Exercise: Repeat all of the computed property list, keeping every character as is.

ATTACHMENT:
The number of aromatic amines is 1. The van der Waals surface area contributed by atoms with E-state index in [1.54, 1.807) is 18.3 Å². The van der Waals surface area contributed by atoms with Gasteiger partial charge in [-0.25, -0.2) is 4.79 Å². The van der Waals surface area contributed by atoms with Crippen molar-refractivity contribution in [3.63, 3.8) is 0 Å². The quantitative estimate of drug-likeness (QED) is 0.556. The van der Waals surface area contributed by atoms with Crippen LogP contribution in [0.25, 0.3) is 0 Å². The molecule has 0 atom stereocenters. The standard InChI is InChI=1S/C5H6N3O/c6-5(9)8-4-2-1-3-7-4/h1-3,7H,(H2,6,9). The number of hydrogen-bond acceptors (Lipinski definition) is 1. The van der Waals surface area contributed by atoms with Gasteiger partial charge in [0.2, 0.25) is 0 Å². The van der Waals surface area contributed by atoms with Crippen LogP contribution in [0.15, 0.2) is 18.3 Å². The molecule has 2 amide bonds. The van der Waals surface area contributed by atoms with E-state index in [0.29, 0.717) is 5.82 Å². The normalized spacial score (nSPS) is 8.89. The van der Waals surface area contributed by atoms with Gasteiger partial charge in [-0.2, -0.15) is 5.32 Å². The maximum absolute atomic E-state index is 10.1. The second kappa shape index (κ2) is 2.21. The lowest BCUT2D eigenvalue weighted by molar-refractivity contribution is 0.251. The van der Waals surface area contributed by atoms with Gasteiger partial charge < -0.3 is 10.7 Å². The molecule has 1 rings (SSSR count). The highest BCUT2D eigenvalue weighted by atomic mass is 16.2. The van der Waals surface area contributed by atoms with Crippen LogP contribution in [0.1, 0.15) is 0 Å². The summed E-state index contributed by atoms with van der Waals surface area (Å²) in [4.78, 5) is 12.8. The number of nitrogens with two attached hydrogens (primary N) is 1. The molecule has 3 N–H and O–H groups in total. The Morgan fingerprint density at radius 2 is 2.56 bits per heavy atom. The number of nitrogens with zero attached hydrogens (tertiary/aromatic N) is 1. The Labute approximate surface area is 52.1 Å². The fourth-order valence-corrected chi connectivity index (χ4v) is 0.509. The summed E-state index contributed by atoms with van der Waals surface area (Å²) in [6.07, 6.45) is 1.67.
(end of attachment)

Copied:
The number of aromatic amines is 1. The van der Waals surface area contributed by atoms with E-state index in [1.54, 1.807) is 18.3 Å². The van der Waals surface area contributed by atoms with Gasteiger partial charge in [-0.25, -0.2) is 4.79 Å². The van der Waals surface area contributed by atoms with Crippen molar-refractivity contribution in [3.63, 3.8) is 0 Å². The quantitative estimate of drug-likeness (QED) is 0.556. The van der Waals surface area contributed by atoms with Crippen LogP contribution in [0.25, 0.3) is 0 Å². The molecule has 0 atom stereocenters. The standard InChI is InChI=1S/C5H6N3O/c6-5(9)8-4-2-1-3-7-4/h1-3,7H,(H2,6,9). The number of hydrogen-bond acceptors (Lipinski definition) is 1. The van der Waals surface area contributed by atoms with Gasteiger partial charge in [0.2, 0.25) is 0 Å². The van der Waals surface area contributed by atoms with Crippen LogP contribution in [0.15, 0.2) is 18.3 Å². The molecule has 2 amide bonds. The van der Waals surface area contributed by atoms with E-state index in [0.29, 0.717) is 5.82 Å². The normalized spacial score (nSPS) is 8.89. The van der Waals surface area contributed by atoms with Gasteiger partial charge in [-0.2, -0.15) is 5.32 Å². The maximum absolute atomic E-state index is 10.1. The second kappa shape index (κ2) is 2.21. The lowest BCUT2D eigenvalue weighted by molar-refractivity contribution is 0.251. The van der Waals surface area contributed by atoms with Gasteiger partial charge < -0.3 is 10.7 Å². The molecule has 1 rings (SSSR count). The highest BCUT2D eigenvalue weighted by atomic mass is 16.2. The van der Waals surface area contributed by atoms with Crippen LogP contribution in [0.1, 0.15) is 0 Å². The summed E-state index contributed by atoms with van der Waals surface area (Å²) in [4.78, 5) is 12.8. The number of nitrogens with two attached hydrogens (primary N) is 1. The molecule has 3 N–H and O–H groups in total. The Morgan fingerprint density at radius 2 is 2.56 bits per heavy atom. The number of nitrogens with zero attached hydrogens (tertiary/aromatic N) is 1. The Labute approximate surface area is 52.1 Å². The fourth-order valence-corrected chi connectivity index (χ4v) is 0.509. The summed E-state index contributed by atoms with van der Waals surface area (Å²) in [6.07, 6.45) is 1.67.